How to Hit a Bunker Shot – Part 3

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The Final Pieces of the Puzzle

In the previous two lessons, I’ve given you the right picture to have in your mind on a bunker shot, the fundamentals of good sand play, and the ability to read the sand.  In this lesson, I’ll help you understand your wedges, your set-up, and your swing, so that you can master the sand.

Leading Edge

Understanding Your Wedges

Understanding wedges, bounce, and grinds can seem complicated, but it doesn’t have to be.  You need to understand two basic things about your wedge: it has a leading edge and it has bounce.  The leading edge will dig into the sand easily; the bounce will not.  Use your set up to engage the right part of the club, and you’re on your way to bunker success.

Set Up for Success

Getting into the right address position is what sets you up for success.  You want to ask yourself two things:

1) What part of the wedge do I want to use – bounce or leading edge?

2) What trajectory am I trying to hit?

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There are two things you can do with your set up to engage the bounce of your wedge.  One is opening the face.

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The other option is to open your stance and lay the shaft back.  Note that both of these adjustments add loft to the club face and will result in higher shots.

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If you want to engage the leading edge of the club, simply do the opposite.  You can rotate the face closed.

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Alternately, you can lean the shaft forward.  The result of engaging the leading edge is the opposite of engaging the bounce – the club has less loft and will produce lower shots.

The Swing

The final piece of the puzzle is making the right swing.  We’ll start by discussing the most important variable – angle of attack.

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As you now know, there are situations that call for a steep swing and situations that require a shallow one.  Steep swings will make shorter, deeper cuts into the sand, and shallow swings will make longer, shallower divots.  Decide what the lie calls for and try to make that swing.  Also be aware that, all else equal, a steeper swing will produce a lower shot.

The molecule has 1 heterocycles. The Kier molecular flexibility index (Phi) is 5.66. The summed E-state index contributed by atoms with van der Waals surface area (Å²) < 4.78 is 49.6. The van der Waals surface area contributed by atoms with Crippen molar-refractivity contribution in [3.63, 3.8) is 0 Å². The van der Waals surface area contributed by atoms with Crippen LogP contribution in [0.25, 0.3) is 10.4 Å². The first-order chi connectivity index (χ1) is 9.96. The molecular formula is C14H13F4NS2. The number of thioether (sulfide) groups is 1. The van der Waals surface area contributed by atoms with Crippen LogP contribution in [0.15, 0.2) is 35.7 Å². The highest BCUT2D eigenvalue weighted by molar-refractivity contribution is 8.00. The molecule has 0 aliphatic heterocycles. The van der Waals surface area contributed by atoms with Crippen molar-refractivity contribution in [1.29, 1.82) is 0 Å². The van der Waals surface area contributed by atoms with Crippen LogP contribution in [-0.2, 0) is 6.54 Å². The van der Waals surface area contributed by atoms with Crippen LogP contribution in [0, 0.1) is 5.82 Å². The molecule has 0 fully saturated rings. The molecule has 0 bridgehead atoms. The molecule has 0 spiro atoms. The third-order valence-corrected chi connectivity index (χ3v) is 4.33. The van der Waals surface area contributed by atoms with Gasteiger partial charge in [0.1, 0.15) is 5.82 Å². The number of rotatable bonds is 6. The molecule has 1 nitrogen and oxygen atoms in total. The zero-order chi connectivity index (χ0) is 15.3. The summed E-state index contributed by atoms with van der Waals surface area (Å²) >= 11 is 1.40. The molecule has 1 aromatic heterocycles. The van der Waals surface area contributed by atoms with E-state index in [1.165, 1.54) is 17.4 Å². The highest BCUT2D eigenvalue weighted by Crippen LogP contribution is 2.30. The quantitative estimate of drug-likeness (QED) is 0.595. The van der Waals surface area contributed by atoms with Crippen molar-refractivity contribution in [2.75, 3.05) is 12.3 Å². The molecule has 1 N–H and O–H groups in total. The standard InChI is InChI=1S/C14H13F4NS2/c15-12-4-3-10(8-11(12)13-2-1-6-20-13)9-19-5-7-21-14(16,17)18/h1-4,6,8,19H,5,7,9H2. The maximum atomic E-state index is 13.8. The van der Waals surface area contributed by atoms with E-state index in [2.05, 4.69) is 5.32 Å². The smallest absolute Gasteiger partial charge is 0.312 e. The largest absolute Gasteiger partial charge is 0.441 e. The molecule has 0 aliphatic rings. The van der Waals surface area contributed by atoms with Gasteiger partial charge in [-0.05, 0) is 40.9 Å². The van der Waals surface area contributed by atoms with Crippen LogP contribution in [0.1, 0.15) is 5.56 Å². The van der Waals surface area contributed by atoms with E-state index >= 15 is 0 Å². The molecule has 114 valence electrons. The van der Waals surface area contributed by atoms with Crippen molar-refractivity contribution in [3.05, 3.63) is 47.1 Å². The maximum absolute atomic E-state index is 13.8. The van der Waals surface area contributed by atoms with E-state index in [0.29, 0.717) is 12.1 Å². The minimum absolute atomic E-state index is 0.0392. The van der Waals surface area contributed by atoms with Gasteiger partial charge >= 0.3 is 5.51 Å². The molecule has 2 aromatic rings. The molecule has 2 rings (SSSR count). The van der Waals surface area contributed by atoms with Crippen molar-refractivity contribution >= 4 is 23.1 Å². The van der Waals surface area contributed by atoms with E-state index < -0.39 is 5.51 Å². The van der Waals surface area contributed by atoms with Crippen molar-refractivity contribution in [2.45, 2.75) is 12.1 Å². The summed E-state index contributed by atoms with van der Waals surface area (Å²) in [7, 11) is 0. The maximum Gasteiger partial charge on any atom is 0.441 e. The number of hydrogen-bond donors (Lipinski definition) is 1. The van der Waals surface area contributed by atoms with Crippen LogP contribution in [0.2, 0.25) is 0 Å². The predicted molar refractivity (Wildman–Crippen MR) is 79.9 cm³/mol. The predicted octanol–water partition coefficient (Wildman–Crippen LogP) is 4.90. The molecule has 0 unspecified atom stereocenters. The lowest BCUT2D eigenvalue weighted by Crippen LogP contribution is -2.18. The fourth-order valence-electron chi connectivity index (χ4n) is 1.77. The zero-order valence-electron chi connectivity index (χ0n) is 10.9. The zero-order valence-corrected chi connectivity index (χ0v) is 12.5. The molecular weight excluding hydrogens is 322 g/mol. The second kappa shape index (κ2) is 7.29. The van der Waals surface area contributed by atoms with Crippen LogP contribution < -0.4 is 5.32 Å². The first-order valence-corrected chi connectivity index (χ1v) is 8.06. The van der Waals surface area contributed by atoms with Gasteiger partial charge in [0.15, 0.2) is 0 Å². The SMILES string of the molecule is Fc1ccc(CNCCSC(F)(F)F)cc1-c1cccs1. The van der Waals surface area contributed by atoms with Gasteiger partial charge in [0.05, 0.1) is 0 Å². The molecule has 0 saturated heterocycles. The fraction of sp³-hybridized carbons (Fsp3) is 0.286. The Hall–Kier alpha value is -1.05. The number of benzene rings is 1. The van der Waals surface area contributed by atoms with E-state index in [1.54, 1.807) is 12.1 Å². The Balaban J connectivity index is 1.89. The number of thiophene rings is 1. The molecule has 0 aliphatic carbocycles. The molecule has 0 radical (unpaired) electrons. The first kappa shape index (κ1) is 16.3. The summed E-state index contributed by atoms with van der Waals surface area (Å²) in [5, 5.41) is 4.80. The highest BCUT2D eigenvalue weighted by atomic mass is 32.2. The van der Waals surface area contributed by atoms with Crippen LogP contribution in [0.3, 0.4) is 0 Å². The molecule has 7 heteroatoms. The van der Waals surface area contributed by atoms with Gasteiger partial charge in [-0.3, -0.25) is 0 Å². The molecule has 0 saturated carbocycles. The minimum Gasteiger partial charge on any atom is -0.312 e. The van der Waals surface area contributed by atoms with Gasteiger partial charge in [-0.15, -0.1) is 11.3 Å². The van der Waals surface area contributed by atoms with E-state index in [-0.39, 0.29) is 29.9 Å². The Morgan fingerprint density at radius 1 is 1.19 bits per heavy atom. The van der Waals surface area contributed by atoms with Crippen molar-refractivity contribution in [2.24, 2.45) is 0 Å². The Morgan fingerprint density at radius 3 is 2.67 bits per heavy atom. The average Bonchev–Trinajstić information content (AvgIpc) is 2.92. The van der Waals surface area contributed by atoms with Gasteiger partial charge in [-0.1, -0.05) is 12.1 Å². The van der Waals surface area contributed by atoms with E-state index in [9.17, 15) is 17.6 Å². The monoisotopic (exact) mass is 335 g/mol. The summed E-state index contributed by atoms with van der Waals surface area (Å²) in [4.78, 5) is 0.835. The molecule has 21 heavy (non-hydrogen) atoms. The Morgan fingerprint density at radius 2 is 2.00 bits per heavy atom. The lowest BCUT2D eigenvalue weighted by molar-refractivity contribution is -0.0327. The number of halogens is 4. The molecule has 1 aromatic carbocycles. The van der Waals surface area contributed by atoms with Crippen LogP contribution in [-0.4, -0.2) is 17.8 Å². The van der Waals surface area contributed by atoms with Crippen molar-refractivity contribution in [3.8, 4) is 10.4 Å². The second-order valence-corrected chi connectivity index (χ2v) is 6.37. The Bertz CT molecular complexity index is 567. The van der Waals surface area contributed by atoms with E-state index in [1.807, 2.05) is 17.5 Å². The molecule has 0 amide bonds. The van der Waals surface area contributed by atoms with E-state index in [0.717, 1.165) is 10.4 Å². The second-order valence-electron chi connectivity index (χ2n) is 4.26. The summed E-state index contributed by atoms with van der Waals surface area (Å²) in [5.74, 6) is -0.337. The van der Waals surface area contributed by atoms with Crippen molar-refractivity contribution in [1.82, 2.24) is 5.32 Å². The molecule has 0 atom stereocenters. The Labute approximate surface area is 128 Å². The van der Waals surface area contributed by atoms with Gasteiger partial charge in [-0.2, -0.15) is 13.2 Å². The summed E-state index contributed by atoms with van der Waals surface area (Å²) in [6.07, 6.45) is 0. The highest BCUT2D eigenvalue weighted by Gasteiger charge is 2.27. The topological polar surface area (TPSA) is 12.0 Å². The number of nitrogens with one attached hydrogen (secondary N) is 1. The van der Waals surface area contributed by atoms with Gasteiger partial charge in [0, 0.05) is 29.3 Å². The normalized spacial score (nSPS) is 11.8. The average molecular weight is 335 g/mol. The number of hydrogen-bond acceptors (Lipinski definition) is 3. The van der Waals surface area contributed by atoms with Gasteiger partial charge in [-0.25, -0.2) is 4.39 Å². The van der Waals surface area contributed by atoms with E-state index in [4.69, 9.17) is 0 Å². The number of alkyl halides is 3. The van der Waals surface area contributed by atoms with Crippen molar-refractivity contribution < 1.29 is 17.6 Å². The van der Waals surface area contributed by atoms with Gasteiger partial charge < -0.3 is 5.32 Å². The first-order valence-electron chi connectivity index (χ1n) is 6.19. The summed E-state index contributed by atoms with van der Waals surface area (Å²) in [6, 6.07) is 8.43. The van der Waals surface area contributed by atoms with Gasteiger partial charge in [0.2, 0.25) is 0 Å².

You’ll also want to modify the length of your swing and your effort.  I know that in the first lesson I said that “Swing hard” is a fundamental, but as you experiment more, you may find that’s not the best advice for you.  Some players will control the length of their bunker shots with the length of their back swing, others will prefer to modify their effort.

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Finding the Right Combinations

Congratulations, you are now an expert in bunker play.  You understand your wedges, how to modify your set up, how to read sand, and how to make different swings.

The key now is to get into a practice bunker and play around.  Try mixing different elements to see what kind of shots you can produce.  Challenge yourself to hit it tight from a buried lie.  With the right concepts and a little practice, you’ll learn to love the bunkers just like a PGA pro.

Matt Saternus
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  1. Hi Matt,
    Very nice and helpfull articles on playing bunkers.
    I understand why some rounds I have difficulties with these bunkers.
    Next time in bunker, I will be more carefull in it.
    Best regards,

  2. Mikkel Lund

    Recently I’ve had problems getting out safely out of greenside bunkers, and I’ve read your little 3-part instruction on how to play bunkershots.

    Yesterday I found myself in three greenside bunkers, and using what I learned through your little 3-part instruction, I got out of all three bunkers with perfect shots, and left myself with no more than 10′ to the hole.

    • Matt Saternus


      That’s great to hear! I wish I was that effective with my own advice. :)



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